The territory of the Geopark: Alpine Orogenesis and shaping of the territory

The landscape that surrounds us is the result of a series of phenomena that have acted and act over time by shaping it, which can be grouped into endogenous processes, i.e. caused by tectonic, seismic and volcanic events, and exogenous processes occurring on the surface, linked to the action of the atmosphere, the hydrosphere and the biosphere.


The Carnic Alps Geopark is located in the eastern sector of the Alps. This mountain range is the result of the endogenous process known as Alpine Orogenesis, i.e. the clash between the African and the European plates, which began about 40 million years ago and is still ongoing today. The rocks involved, which had even formed hundreds of millions of years earlier in totally different environments, were raised and placed in their current position and, at the same time as they were raised, their shaping began.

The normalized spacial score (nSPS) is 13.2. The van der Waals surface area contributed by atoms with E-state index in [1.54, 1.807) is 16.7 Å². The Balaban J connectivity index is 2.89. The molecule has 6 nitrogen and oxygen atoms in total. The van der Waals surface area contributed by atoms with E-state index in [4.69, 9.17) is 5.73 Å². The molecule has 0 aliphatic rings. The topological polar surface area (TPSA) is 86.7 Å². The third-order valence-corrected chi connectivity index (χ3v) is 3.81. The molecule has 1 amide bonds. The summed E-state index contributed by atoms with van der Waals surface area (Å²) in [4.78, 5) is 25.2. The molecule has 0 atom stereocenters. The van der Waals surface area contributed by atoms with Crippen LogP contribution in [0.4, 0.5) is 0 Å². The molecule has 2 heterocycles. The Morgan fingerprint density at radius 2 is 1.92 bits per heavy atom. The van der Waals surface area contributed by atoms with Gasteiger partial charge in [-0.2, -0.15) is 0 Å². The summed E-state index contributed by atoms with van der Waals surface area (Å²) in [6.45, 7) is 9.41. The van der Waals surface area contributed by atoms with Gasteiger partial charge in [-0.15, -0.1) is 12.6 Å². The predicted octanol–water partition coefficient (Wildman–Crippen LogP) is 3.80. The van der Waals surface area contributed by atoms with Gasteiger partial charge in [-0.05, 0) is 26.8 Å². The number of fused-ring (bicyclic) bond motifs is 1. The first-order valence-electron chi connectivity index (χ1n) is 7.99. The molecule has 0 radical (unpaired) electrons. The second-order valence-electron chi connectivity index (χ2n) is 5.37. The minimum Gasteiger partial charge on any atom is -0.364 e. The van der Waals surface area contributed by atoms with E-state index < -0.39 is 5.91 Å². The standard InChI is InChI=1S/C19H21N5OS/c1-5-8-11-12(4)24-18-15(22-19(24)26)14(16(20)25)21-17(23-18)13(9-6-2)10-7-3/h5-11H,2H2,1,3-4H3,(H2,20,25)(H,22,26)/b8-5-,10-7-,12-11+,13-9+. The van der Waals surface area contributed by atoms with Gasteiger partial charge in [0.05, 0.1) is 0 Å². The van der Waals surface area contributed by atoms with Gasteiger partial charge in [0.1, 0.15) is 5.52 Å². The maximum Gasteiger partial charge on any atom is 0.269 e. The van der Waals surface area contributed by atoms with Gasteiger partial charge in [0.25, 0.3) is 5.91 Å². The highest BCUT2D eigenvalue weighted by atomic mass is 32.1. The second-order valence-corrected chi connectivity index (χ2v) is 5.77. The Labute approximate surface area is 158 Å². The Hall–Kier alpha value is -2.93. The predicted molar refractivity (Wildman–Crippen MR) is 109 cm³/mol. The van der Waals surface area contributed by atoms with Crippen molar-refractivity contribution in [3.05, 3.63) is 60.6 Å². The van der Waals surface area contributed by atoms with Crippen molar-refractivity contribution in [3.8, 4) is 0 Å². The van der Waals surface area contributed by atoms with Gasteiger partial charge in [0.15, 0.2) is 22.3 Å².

The exogenous processes of erosion, transport andsedimentation, which have lead to the disintegration of the rocks and the demolition of the reliefs are linked to the raising phenomena of the Alpine Orogenesis; the eroded materials, due to the force of gravity, were transported from higher to lower places and finally deposited. This created forms of erosion (glacial cirques, "U" shaped valleys, gorges...), forms of accumulation (deposited moraines, river terraces, detrital fans), forms of erosion excavated from forms of accumulation (earth pyramids, river terraces...) and forms of temporary accumulation during the transport phases.

The effectiveness of erosion processes by morphogenetic agents, in particular free and channelled waters and glaciers, have acted differently on different substrates; for example in more compact rocks they have given rise to more harsh shapes, in softer rocks to softer shapes.

Particularly evident in the Geopark area are the morphologies connected to the action of glaciers of the Quaternary, the action of running waters and the dynamic evolution of the slopes.

Where the substrate consists of calcareous or evaporite rocks, karst morphologies are also present.

Many of these processes are unstoppable, so the landscape is constantly changing as well. In places where erosion phenomena prevail, the new forms tend to modify and cancel the pre-existing ones, while in places where accumulation phenomena prevail, the new deposits tend to bury the pre-existing forms and deposits.